Picks and Pans Review: Sabia
It's lovely to hear Susannah McCorkle sing in any language. Fans got to sample her Portuguese in the "No More Blues" cut on her best album, The People You Never Get to Love. Sabia (Songbird), which is devoted almost exclusively to Brazilian music, has McCorkle, a former free-lance interpreter, in line accent and in fine, persuasive voice. So that's not the problem.
The problem is that however effective the songs are when heard alone—two shining examples are the wistful "Estate" and Antonio Carlos Jobim's "Vivo Sonhando"—heard together they lose much of their effectiveness. The ballads ("So Many Stars" and "Sabia") are dolorous in just the same way; the songs that are brighter of beat are spirited in the same way. Too much sameness of samba.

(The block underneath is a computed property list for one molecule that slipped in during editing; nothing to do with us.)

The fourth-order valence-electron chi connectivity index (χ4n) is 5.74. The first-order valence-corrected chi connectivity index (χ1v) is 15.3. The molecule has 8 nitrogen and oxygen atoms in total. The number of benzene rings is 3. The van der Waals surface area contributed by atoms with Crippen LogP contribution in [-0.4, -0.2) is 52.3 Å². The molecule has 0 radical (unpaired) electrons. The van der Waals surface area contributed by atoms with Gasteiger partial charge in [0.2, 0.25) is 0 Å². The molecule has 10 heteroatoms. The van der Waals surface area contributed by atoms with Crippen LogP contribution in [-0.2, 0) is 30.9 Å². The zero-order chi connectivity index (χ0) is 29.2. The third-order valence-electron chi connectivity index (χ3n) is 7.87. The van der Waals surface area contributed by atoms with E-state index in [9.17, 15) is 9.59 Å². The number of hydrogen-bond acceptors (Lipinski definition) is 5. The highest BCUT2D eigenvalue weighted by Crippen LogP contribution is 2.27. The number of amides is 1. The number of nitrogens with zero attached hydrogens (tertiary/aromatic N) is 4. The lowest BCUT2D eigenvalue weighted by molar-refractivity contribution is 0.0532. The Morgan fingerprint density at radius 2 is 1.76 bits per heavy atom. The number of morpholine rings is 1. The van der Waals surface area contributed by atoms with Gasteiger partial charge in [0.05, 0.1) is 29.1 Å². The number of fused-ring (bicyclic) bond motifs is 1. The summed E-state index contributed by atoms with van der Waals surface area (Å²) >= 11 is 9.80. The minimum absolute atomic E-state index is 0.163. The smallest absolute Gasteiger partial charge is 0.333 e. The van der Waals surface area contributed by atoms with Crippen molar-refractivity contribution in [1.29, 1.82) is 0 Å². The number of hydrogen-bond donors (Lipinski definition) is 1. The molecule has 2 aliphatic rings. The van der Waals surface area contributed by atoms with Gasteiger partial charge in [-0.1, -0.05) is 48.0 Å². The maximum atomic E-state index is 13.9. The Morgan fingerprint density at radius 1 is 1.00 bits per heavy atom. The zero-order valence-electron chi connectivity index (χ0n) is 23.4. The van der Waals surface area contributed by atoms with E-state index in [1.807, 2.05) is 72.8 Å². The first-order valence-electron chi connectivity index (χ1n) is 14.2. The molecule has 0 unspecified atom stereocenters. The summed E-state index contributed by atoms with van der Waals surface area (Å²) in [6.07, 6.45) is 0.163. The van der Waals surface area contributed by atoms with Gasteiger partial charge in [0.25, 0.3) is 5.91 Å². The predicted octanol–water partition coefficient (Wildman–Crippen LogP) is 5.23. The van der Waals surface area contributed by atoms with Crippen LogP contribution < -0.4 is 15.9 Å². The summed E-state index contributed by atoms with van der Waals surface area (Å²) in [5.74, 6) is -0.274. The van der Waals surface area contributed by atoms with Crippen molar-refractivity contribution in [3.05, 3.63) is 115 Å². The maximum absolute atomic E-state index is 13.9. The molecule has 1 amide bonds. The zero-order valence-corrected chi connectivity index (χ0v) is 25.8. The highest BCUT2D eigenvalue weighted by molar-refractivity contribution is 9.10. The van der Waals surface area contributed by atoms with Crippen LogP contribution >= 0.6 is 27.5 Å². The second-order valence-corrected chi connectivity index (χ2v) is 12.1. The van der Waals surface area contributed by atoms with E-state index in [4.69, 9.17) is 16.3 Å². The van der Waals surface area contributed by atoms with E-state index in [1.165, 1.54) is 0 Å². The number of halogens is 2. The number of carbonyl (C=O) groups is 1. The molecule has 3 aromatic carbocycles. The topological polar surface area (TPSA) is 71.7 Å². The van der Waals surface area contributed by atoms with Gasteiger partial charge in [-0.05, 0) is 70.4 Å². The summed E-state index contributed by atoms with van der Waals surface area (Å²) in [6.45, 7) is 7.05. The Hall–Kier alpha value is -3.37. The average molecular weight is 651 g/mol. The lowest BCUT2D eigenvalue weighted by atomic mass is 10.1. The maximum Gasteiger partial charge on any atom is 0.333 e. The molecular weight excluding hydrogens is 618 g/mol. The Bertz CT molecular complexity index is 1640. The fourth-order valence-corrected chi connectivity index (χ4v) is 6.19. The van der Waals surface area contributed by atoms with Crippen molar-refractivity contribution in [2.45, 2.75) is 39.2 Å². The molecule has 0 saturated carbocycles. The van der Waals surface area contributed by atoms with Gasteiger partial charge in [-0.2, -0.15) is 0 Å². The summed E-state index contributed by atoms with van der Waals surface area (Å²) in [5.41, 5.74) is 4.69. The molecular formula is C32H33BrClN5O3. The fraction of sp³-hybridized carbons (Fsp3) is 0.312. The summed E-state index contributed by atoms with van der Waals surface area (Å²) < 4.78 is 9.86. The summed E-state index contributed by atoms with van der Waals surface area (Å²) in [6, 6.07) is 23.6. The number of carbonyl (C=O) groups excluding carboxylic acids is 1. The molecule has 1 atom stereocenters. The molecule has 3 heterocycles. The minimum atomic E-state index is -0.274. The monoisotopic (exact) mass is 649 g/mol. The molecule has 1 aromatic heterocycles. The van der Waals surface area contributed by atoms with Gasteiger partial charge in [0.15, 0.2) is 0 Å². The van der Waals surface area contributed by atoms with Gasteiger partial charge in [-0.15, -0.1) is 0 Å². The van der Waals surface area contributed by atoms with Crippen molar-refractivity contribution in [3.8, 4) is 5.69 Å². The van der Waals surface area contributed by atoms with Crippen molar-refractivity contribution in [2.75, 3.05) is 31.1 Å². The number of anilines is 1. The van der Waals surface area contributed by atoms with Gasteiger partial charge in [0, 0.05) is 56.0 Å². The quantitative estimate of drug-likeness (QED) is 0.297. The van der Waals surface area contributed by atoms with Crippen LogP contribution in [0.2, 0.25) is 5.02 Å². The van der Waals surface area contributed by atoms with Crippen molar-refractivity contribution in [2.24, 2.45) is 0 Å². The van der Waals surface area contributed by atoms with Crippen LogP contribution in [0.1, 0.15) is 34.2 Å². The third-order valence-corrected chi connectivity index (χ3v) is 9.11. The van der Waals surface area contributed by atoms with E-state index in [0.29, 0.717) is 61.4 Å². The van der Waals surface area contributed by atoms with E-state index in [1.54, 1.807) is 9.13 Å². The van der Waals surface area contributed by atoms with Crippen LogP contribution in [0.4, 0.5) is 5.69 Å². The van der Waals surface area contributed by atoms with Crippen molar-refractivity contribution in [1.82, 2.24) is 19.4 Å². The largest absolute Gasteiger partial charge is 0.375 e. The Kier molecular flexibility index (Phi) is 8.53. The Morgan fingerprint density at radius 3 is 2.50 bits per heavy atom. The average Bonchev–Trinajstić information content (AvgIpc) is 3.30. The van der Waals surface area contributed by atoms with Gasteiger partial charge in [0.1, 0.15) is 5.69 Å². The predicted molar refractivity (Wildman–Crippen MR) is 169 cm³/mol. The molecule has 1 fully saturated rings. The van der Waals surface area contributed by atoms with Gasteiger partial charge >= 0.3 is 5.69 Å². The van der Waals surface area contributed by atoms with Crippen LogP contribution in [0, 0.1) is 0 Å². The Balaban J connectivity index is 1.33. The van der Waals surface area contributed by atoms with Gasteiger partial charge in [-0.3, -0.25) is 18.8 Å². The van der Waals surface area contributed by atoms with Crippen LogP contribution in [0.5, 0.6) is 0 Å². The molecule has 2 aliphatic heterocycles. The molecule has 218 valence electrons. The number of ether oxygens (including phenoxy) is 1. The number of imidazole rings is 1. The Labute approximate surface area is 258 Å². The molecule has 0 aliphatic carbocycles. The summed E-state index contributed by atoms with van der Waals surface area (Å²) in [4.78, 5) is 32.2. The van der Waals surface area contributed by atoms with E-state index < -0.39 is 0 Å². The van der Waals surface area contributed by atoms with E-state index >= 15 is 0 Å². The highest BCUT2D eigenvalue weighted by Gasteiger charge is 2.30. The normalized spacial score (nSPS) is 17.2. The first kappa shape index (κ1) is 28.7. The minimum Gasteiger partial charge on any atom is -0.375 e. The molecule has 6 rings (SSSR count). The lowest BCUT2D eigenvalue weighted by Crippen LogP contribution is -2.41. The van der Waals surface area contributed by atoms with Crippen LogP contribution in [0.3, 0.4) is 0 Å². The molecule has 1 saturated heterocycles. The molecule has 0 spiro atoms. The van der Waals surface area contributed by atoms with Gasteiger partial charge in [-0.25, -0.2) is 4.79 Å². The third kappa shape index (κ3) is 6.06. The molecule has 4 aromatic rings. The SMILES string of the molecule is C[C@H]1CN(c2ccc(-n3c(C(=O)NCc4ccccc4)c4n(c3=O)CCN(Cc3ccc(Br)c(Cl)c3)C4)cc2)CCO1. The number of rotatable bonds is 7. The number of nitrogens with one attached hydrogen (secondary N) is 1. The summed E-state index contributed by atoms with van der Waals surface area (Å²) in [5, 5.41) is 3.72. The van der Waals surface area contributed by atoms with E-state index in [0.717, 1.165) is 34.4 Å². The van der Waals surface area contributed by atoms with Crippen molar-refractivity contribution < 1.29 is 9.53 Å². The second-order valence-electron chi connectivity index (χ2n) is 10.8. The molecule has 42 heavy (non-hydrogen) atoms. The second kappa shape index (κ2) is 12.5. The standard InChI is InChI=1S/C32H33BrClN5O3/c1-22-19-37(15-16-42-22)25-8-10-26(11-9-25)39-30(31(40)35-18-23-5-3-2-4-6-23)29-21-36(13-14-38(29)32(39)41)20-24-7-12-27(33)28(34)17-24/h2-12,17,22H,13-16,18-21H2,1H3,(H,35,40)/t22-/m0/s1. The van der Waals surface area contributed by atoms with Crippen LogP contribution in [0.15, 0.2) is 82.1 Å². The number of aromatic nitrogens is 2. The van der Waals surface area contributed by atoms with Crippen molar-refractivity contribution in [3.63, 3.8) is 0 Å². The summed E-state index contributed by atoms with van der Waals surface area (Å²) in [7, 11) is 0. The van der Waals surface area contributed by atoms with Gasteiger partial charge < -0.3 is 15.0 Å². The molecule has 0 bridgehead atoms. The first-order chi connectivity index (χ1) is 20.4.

Still, there is Jobim's So Danço Samba, which McCorkle imbues with just the right measure of flirtatiousness. There is the delightful, delovely "Dilemma," to which she supplies a little-girlish quality—and English lyrics: "I'm in such a bad dilemma/ And I don't know what to do/ There is someone I'm in love with/ And I don't know if he loves me too." And. still, there is wonderful instrumental support, notably from Brazilian percussionist Cafe, from the late guitarist Emily Remler (in her last performance) and from the impeccable tenor saxophonist Scott Hamilton. (Concord)